Domino's: Stop the Deaths! End Your 30 Minute Delivery Guarantee
Starting in 1973, Domino's started the "30 minutes or it's free" campaign, guaranteeing that customers would receive their pizza within 30 minutes of placing an order, or they would receive the pizza for free. But in 1993, after the company was faced with two lawsuits from people who were killed or injured by delivery drivers rushing to get pizzas delivered within the 30 minute timeframe, the company dropped the guarantee in the U.S.
Yet, the 30 minute guarantee is still going strong in South Korea, where in December 2010, a 24 year old College student and part-time delivery boy died after colliding head-on with a taxi while he was delivering an order. This young man was one of almost 1,500 accidents that occured last year alone involving bike-riding delivery men.
Tell Domino's that its "30 minute or it's free" guarantee in South Korea is outdated and dangerous, and it needs to end.
Photo Credit: Chuck "Caveman" Coker
- Executive Vice President of PeopleFirst, Domino's Pizza
Patricia A. Wilmot
- Franchise Operations and Development
- Executive Vice President, Domino's Pizza
- Vice President, Corporate Communications, Domino's Pizza
- CEO, Domino's Pizza
J. Patrick Doyle
- Executive Vice President, Build the Brand, Domino's Pizza
- Executive Vice President, Franchise Operations and Development, Dominos' Pizza
- Executive Vice President, Supply Chain Services, Domino's Pizza
- Public Relations, Domino's Pizza
- Executive Vice President, Chief Financial Officer, Domino's Pizza
- Investor Relations, Domino's Pizza
Investor Relations Department
- Chairman of the Board, Domino's Pizza
- Executive Vice President and General Counsel, Domino's Pizza
It has come to my attention that Domino's Pizza has a "30 minutes or its free" guarantee for pizza delivery in South Korea. As a Domino's customer, this policy concerns me tremendously.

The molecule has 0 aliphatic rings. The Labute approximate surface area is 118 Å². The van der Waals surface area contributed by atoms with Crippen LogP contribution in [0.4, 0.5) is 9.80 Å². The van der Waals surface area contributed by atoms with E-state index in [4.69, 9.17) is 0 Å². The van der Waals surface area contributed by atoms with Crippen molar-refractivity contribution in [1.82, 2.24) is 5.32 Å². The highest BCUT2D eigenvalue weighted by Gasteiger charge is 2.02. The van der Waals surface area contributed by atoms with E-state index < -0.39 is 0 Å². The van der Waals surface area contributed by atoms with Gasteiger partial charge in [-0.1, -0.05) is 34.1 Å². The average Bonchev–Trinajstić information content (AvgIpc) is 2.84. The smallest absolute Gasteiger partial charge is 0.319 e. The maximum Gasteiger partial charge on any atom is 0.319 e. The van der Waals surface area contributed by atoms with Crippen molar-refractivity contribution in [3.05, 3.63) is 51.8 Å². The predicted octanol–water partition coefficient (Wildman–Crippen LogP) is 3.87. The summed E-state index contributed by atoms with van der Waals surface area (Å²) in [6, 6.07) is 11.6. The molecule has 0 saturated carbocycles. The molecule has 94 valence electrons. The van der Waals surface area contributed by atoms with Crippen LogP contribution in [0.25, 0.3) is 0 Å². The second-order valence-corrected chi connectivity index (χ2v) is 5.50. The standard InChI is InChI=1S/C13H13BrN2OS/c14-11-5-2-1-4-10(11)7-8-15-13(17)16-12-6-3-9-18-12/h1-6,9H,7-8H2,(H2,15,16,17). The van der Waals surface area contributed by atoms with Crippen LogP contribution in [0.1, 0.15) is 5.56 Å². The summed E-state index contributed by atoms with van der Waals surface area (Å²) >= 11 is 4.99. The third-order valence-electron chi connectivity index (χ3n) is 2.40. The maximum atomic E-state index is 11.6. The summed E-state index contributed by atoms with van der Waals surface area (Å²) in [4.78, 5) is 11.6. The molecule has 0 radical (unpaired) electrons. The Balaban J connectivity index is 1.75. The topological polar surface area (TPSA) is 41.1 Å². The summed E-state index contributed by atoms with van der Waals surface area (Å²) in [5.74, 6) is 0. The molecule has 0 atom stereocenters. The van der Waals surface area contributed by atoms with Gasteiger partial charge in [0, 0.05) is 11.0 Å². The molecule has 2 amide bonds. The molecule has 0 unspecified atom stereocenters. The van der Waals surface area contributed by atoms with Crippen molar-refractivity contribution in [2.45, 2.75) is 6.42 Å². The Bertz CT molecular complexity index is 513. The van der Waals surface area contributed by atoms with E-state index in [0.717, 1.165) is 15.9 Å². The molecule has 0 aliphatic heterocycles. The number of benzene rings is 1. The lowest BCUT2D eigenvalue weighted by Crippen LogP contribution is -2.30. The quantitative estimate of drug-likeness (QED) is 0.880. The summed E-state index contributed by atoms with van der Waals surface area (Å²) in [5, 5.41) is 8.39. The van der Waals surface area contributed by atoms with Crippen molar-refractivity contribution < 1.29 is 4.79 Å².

As was brought to the company's attention in the U.S. during the two lawsuits brought against Domino's in 1992 and 1993, this policy has led to recklessness on behalf of delivery drivers, who fear losing part of their salary if the pizza is not delivered within the 30 minute window guaranteed. This speedy and reckless driving has caused the injury and death of countless drivers and innocent standers by.
According to The Korea Times, the Korea Occupational Safety and Health Agency has studied the results of such policies and expectations on delivery drivers in South Korea, stating that "In 2009 alone, 1,380 accidents involving bike-riding delivery men took place in South Korea, up from 1,192 in 2008 and 990 in 2007."
As you are likely aware, a number of groups in South Korea, including the Young Union, the union For Occupational and Environmental Health (FOEC) and several labor unions, held a press conference on February 8, 2011 in front of Domino's Pizza’s headquarters in Seoul, pressuring your company to abolish the 30 minute guarantee. We are standing with these groups in demanding that Domino's stop endangering lives with outdated policies, and put an end to its 30 minute guarantee in South Korea.
Thank you for your attention to this important matter. I look forward to learning about how Domino's plans to reform this dangerous policy.
I look forward to your reply at the responses email below.
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